This is a tough question, because there is no such thing as a mistake. The only mistake, in life and in work, is catering to fear and doubt, and allowing these killers of creativity to keep us from living life. Fortunately, I’ve never found much value in acting out of fear or being paralyzed by doubt. Eventually, I discover the good sense to take action. And this action creates clarity, and this clarity leads me into new places.

None of us are able to achieve success without some help along the way. Is there a particular person who you are grateful towards who helped get you to where you are? Can you share a story about that?

In 2019, we published a stunning deck of oracle cards called Your Heart Knows The Way ( This deck features 53 paintings by the internationally-acclaimed fine artist Chris Dellorco and is designed by the Design Director Mariola Bruszewska. But I can honestly say that this card deck would not exist today if it wasn’t for the Peace Unleashed COO, Neloo Naderi, who single-highhandedly corralled a group of creatives and focuses their efforts, while allowing them the creative freedom they needed to remain inspired. This is the beauty of working within a team. Projects that are much greater than the sum of the individual parts can come into existence.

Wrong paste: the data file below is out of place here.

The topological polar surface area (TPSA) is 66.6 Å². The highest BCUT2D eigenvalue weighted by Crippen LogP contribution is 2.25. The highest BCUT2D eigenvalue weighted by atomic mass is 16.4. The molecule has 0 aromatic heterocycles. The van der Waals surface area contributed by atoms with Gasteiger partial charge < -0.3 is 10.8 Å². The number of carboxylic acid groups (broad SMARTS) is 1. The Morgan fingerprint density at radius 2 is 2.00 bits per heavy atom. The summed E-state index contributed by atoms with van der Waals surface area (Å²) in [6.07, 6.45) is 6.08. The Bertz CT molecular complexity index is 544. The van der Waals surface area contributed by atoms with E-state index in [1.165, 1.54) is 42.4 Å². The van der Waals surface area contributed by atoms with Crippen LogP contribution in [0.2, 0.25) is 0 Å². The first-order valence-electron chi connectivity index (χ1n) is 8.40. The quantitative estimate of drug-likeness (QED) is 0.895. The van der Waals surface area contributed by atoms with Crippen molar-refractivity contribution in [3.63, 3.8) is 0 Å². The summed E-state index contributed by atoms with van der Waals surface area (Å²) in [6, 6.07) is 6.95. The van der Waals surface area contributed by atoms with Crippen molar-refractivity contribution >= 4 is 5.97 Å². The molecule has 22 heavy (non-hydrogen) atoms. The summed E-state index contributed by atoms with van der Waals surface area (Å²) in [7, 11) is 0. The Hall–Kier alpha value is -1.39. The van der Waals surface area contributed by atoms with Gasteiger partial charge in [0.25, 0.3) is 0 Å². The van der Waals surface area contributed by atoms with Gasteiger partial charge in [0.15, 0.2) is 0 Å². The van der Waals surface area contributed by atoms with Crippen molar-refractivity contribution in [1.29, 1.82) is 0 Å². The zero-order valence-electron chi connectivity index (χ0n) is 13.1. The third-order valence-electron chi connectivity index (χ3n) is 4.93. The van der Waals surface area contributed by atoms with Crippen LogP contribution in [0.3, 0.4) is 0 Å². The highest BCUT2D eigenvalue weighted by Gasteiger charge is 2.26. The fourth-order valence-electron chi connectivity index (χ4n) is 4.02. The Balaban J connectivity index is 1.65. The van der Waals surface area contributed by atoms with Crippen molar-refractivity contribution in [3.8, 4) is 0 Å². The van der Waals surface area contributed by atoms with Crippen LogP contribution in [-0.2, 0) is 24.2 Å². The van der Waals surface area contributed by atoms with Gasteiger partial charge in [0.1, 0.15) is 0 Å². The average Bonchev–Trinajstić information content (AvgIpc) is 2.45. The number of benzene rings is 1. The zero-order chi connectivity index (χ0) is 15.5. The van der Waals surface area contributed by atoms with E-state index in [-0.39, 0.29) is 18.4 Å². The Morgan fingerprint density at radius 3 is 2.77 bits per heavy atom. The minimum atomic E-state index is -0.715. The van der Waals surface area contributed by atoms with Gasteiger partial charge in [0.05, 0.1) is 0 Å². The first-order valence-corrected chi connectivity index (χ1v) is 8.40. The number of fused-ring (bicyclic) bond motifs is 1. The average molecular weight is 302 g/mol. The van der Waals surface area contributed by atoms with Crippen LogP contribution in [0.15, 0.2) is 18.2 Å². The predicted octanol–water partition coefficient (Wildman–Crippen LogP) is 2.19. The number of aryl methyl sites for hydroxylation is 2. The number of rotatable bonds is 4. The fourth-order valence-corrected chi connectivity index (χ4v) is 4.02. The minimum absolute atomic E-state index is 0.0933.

What advice would you suggest to your colleagues in your industry to thrive and avoid burnout?

The world of spirituality, in particular, is filled with coaches and solo-preneurs who feel they must do everything on their own. This, unfortunately, is an easy way to deplete one’s energy and to limit one’s reach. Because this type of work relies heavily on providing service, it can easily lead to burnout.